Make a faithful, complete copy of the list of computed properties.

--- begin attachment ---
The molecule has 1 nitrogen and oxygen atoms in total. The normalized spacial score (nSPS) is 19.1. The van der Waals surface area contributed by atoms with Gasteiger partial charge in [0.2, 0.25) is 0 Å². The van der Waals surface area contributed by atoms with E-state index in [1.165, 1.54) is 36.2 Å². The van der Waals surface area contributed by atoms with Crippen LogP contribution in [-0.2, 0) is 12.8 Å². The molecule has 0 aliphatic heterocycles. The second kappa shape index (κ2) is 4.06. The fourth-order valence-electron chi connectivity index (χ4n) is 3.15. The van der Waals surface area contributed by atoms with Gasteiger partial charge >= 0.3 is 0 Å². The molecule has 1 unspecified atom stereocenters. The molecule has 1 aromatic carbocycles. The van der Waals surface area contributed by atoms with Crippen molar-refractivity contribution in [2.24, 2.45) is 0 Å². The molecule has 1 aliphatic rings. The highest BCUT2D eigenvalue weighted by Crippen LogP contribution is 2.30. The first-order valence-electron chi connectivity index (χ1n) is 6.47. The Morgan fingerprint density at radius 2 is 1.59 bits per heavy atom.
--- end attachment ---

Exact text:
The molecule has 1 nitrogen and oxygen atoms in total. The normalized spacial score (nSPS) is 19.1. The van der Waals surface area contributed by atoms with Gasteiger partial charge in [0.2, 0.25) is 0 Å². The van der Waals surface area contributed by atoms with E-state index in [1.165, 1.54) is 36.2 Å². The van der Waals surface area contributed by atoms with Crippen LogP contribution in [-0.2, 0) is 12.8 Å². The molecule has 0 aliphatic heterocycles. The second kappa shape index (κ2) is 4.06. The fourth-order valence-electron chi connectivity index (χ4n) is 3.15. The van der Waals surface area contributed by atoms with Gasteiger partial charge >= 0.3 is 0 Å². The molecule has 1 unspecified atom stereocenters. The molecule has 1 aromatic carbocycles. The van der Waals surface area contributed by atoms with Crippen molar-refractivity contribution in [2.24, 2.45) is 0 Å². The molecule has 1 aliphatic rings. The highest BCUT2D eigenvalue weighted by Crippen LogP contribution is 2.30. The first-order valence-electron chi connectivity index (χ1n) is 6.47. The Morgan fingerprint density at radius 2 is 1.59 bits per heavy atom.